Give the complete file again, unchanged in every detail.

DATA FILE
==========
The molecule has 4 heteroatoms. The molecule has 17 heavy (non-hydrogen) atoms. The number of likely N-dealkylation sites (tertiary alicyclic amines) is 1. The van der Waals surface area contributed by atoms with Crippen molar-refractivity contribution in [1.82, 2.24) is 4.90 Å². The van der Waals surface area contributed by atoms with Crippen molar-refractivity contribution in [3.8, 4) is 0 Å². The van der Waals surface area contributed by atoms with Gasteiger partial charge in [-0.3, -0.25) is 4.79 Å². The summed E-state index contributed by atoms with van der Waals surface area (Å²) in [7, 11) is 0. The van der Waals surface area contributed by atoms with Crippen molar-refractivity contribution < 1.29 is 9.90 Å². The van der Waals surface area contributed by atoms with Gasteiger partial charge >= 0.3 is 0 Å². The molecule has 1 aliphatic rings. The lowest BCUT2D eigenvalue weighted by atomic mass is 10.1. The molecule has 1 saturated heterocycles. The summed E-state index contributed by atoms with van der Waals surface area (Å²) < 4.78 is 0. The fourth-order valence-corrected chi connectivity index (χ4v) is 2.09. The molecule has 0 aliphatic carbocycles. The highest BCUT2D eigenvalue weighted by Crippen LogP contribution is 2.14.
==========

The molecule has 4 heteroatoms. The molecule has 17 heavy (non-hydrogen) atoms. The number of likely N-dealkylation sites (tertiary alicyclic amines) is 1. The van der Waals surface area contributed by atoms with Crippen molar-refractivity contribution in [1.82, 2.24) is 4.90 Å². The van der Waals surface area contributed by atoms with Crippen molar-refractivity contribution in [3.8, 4) is 0 Å². The van der Waals surface area contributed by atoms with Gasteiger partial charge in [-0.3, -0.25) is 4.79 Å². The summed E-state index contributed by atoms with van der Waals surface area (Å²) in [7, 11) is 0. The van der Waals surface area contributed by atoms with Crippen molar-refractivity contribution < 1.29 is 9.90 Å². The van der Waals surface area contributed by atoms with Gasteiger partial charge >= 0.3 is 0 Å². The molecule has 1 aliphatic rings. The lowest BCUT2D eigenvalue weighted by atomic mass is 10.1. The molecule has 1 saturated heterocycles. The summed E-state index contributed by atoms with van der Waals surface area (Å²) < 4.78 is 0. The fourth-order valence-corrected chi connectivity index (χ4v) is 2.09. The molecule has 0 aliphatic carbocycles. The highest BCUT2D eigenvalue weighted by Crippen LogP contribution is 2.14.